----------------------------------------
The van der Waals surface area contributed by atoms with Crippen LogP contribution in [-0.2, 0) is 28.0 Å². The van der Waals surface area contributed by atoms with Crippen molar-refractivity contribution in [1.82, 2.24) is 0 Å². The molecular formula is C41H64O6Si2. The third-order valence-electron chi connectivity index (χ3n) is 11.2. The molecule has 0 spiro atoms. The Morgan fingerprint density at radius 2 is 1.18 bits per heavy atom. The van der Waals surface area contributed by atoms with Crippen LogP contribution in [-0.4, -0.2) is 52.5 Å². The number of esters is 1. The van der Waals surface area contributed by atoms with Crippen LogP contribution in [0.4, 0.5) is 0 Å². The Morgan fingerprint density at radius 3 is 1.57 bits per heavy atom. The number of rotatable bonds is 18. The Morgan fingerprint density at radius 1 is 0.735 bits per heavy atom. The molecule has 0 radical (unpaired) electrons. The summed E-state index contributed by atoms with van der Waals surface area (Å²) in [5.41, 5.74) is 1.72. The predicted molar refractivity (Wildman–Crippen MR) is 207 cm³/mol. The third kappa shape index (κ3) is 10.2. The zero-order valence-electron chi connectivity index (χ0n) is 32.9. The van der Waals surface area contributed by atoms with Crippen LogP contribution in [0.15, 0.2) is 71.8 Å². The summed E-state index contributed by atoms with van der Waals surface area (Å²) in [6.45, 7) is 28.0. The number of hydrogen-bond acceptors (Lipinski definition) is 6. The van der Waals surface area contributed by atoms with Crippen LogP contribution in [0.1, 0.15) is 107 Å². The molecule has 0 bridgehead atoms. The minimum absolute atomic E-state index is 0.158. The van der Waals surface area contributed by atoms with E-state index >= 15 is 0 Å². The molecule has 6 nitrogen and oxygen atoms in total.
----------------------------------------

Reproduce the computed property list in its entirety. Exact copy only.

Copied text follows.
The van der Waals surface area contributed by atoms with Crippen LogP contribution in [-0.2, 0) is 28.0 Å². The van der Waals surface area contributed by atoms with Crippen molar-refractivity contribution in [1.82, 2.24) is 0 Å². The molecular formula is C41H64O6Si2. The third-order valence-electron chi connectivity index (χ3n) is 11.2. The molecule has 0 spiro atoms. The Morgan fingerprint density at radius 2 is 1.18 bits per heavy atom. The van der Waals surface area contributed by atoms with Crippen LogP contribution in [-0.4, -0.2) is 52.5 Å². The number of esters is 1. The van der Waals surface area contributed by atoms with Crippen LogP contribution in [0.4, 0.5) is 0 Å². The Morgan fingerprint density at radius 3 is 1.57 bits per heavy atom. The number of rotatable bonds is 18. The Morgan fingerprint density at radius 1 is 0.735 bits per heavy atom. The molecule has 0 radical (unpaired) electrons. The summed E-state index contributed by atoms with van der Waals surface area (Å²) in [5.41, 5.74) is 1.72. The predicted molar refractivity (Wildman–Crippen MR) is 207 cm³/mol. The third kappa shape index (κ3) is 10.2. The zero-order valence-electron chi connectivity index (χ0n) is 32.9. The van der Waals surface area contributed by atoms with Crippen LogP contribution in [0.15, 0.2) is 71.8 Å². The summed E-state index contributed by atoms with van der Waals surface area (Å²) in [6.45, 7) is 28.0. The number of hydrogen-bond acceptors (Lipinski definition) is 6. The van der Waals surface area contributed by atoms with Crippen LogP contribution in [0.1, 0.15) is 107 Å². The molecule has 0 bridgehead atoms. The minimum absolute atomic E-state index is 0.158. The van der Waals surface area contributed by atoms with E-state index >= 15 is 0 Å². The molecule has 6 nitrogen and oxygen atoms in total.